## Posts Tagged ‘**teaching**’

## Using graphviz to illustrate course structure

At some point last year, I got frustrated that I couldn’t see easily the global structure of the UCL undergraduate maths course without trawling through a bunch of PDFs, so I made this webpage:

http://www.homepages.ucl.ac.uk/~ucahjde/pathways.htm

to illustrate it. Hopefully some people have found this useful in deciding which modules to choose or in advising students which modules to take.

To generate the image maps I used a fantastic programme called graphviz. In case anyone wants to adapt what I did to their own ends, I have made my graphviz code for these diagrams (plus some ancillary shells scripts for creating and uploading the webpage) available here:

http://www.homepages.ucl.ac.uk/~ucahjde/choices/pathways.zip

For more details, see the readme file.

## E-learning project report

My final report on the e-learning project “Video lectures filmed by students” is now available to download in PDF form.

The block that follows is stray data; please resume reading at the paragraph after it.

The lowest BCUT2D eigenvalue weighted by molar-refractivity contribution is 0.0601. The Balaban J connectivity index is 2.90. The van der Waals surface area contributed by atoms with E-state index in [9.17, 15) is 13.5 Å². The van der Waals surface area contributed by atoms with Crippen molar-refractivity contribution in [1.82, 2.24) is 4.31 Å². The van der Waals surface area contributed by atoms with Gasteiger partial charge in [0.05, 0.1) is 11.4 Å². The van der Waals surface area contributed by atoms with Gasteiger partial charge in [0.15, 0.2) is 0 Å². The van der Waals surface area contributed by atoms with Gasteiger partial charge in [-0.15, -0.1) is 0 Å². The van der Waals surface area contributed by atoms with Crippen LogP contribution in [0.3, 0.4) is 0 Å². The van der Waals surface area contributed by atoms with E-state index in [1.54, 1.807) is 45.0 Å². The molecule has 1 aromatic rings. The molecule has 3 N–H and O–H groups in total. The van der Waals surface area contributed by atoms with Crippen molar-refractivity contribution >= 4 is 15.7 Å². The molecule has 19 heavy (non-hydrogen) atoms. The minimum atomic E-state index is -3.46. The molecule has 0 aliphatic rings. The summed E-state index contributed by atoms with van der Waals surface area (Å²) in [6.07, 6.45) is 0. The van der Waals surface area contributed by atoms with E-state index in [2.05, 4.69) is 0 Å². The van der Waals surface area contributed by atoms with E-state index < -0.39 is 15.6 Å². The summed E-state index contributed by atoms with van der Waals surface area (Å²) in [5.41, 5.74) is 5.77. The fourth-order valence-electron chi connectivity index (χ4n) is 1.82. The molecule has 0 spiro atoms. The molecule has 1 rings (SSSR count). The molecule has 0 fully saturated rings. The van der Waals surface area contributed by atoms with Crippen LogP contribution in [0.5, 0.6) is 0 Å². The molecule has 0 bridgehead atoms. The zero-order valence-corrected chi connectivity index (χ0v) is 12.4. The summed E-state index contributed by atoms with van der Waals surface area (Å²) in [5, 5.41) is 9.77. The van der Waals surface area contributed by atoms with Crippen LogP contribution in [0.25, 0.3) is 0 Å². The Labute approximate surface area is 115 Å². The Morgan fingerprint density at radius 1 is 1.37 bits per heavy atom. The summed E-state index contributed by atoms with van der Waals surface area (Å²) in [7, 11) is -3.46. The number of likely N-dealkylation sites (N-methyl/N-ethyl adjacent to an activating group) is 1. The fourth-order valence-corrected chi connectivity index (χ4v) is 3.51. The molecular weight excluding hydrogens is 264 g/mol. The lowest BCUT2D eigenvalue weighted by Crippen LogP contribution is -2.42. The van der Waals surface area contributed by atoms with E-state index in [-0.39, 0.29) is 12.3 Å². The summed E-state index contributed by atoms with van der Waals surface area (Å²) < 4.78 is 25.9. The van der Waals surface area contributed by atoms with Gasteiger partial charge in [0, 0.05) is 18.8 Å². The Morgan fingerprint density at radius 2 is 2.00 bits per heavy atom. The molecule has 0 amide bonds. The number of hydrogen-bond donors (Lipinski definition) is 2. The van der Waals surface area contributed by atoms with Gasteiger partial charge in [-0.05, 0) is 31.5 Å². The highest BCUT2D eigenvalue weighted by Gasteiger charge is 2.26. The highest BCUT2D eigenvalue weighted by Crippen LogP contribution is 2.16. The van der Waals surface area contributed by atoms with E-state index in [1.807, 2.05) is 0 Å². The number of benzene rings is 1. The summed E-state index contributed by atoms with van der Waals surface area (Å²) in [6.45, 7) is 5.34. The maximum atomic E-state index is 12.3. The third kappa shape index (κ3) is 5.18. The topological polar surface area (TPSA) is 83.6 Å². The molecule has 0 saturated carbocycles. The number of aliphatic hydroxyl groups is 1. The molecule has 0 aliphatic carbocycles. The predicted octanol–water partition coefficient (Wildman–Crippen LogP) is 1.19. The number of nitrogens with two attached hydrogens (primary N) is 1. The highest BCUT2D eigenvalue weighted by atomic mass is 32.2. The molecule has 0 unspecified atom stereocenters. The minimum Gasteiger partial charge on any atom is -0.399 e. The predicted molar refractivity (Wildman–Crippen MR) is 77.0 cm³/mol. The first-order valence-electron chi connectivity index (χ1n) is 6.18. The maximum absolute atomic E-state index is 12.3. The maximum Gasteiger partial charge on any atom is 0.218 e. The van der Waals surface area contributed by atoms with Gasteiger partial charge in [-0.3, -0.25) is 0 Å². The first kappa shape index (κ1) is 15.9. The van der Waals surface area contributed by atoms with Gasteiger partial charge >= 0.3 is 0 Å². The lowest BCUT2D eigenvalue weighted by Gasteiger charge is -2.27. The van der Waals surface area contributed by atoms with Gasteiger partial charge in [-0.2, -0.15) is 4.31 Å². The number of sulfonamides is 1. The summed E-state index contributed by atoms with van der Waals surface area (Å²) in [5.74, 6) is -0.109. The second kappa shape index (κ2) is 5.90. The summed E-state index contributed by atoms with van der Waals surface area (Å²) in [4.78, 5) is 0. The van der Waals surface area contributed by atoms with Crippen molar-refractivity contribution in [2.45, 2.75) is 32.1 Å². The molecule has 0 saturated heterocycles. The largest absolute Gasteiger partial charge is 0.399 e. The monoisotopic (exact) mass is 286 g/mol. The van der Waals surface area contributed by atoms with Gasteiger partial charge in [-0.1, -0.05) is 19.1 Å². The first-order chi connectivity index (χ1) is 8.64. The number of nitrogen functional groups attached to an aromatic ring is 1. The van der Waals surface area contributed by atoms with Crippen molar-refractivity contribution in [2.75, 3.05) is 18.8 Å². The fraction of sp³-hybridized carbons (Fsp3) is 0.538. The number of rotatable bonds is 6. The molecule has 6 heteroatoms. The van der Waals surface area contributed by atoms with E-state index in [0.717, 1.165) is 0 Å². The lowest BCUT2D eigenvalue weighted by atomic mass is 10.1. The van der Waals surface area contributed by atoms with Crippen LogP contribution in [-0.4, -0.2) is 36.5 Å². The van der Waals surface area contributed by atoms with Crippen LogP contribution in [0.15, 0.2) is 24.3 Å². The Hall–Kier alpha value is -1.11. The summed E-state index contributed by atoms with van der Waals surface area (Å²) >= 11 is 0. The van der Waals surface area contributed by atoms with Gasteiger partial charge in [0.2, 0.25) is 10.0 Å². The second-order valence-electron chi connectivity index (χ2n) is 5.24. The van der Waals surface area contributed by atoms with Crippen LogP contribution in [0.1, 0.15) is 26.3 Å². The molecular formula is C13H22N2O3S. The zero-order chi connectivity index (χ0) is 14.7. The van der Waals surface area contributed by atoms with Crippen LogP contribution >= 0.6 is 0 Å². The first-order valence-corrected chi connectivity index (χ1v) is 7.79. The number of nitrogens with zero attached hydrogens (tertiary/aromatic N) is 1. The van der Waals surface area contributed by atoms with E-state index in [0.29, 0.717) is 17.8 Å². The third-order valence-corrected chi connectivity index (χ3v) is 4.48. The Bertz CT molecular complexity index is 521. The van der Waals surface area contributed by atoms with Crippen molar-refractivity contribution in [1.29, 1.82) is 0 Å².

The purpose of this e-learning project was to test the effectiveness and viability of getting students to film mathematics lectures and the effect on student learning of making these videos available. The project was made possible by an E-Learning Development Grant (ELDG) and by the cooperation of a large number of people who I thank at the end.

**Disclaimer.** The project analysis is not scientific: there is no attempt made at comparison with a control group, the data sets are not large and the statistical methods used to analyse them are crude. This report is intended to be at best a rough guide to the UCL Mathematics Departmental Teaching Committee as to what action to take on filming of mathematics lectures.

## HEA course for new maths lecturers

Last week I had the pleasure of attending a course for new maths lecturers run by the Maths, Stats and Operations Research discipline of the Higher Education Academy (HEA/MSOR). I was pleased that it dispelled several myths for me, in particular the myth that these courses never cater for mathematicians’ needs. All the talks were given by experienced mathematics lecturers or people who have spent a considerable amount of time undertaking educational research specific to university-level maths. With such good quality input, and with the high level of engagement discussion amongst the participants, I learned a lot. Here are a couple of ideas I took away (not necessarily maths-specific!).